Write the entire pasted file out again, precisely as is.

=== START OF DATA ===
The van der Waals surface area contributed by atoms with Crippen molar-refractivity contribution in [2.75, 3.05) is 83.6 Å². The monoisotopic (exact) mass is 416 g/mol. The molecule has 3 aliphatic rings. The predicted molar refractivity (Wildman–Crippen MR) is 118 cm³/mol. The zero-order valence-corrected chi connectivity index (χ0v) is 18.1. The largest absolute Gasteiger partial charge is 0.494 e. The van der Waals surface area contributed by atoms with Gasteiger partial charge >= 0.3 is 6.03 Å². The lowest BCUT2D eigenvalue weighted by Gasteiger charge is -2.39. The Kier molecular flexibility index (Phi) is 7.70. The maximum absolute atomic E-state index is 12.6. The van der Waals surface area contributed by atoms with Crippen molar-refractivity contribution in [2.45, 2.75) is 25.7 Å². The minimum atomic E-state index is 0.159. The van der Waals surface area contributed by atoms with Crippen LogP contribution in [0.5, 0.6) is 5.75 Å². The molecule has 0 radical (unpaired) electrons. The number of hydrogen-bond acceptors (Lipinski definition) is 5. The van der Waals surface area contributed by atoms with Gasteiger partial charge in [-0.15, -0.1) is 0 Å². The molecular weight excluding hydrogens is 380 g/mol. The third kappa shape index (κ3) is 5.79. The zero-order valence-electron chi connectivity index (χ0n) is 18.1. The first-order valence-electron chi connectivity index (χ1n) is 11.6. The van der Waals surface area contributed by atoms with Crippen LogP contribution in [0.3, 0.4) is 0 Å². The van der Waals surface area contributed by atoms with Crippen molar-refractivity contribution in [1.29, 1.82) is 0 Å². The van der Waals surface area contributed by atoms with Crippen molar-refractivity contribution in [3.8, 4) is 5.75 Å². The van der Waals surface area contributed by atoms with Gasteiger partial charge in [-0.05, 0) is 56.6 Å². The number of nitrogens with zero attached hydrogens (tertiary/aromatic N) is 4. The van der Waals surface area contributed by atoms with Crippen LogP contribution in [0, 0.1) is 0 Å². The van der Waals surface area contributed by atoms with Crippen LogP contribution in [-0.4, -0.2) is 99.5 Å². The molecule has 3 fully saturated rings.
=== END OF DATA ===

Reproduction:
The van der Waals surface area contributed by atoms with Crippen molar-refractivity contribution in [2.75, 3.05) is 83.6 Å². The monoisotopic (exact) mass is 416 g/mol. The molecule has 3 aliphatic rings. The predicted molar refractivity (Wildman–Crippen MR) is 118 cm³/mol. The zero-order valence-corrected chi connectivity index (χ0v) is 18.1. The largest absolute Gasteiger partial charge is 0.494 e. The van der Waals surface area contributed by atoms with Gasteiger partial charge >= 0.3 is 6.03 Å². The lowest BCUT2D eigenvalue weighted by Gasteiger charge is -2.39. The Kier molecular flexibility index (Phi) is 7.70. The maximum absolute atomic E-state index is 12.6. The van der Waals surface area contributed by atoms with Crippen molar-refractivity contribution in [2.45, 2.75) is 25.7 Å². The minimum atomic E-state index is 0.159. The van der Waals surface area contributed by atoms with Crippen LogP contribution in [0.5, 0.6) is 5.75 Å². The molecule has 0 radical (unpaired) electrons. The number of hydrogen-bond acceptors (Lipinski definition) is 5. The van der Waals surface area contributed by atoms with Gasteiger partial charge in [-0.15, -0.1) is 0 Å². The molecular weight excluding hydrogens is 380 g/mol. The third kappa shape index (κ3) is 5.79. The zero-order valence-electron chi connectivity index (χ0n) is 18.1. The first-order valence-electron chi connectivity index (χ1n) is 11.6. The van der Waals surface area contributed by atoms with Crippen LogP contribution in [0.3, 0.4) is 0 Å². The van der Waals surface area contributed by atoms with Crippen molar-refractivity contribution in [1.29, 1.82) is 0 Å². The van der Waals surface area contributed by atoms with Crippen molar-refractivity contribution in [3.8, 4) is 5.75 Å². The van der Waals surface area contributed by atoms with Gasteiger partial charge in [-0.05, 0) is 56.6 Å². The number of nitrogens with zero attached hydrogens (tertiary/aromatic N) is 4. The van der Waals surface area contributed by atoms with Crippen LogP contribution in [0, 0.1) is 0 Å². The van der Waals surface area contributed by atoms with Crippen LogP contribution in [-0.4, -0.2) is 99.5 Å². The molecule has 3 fully saturated rings.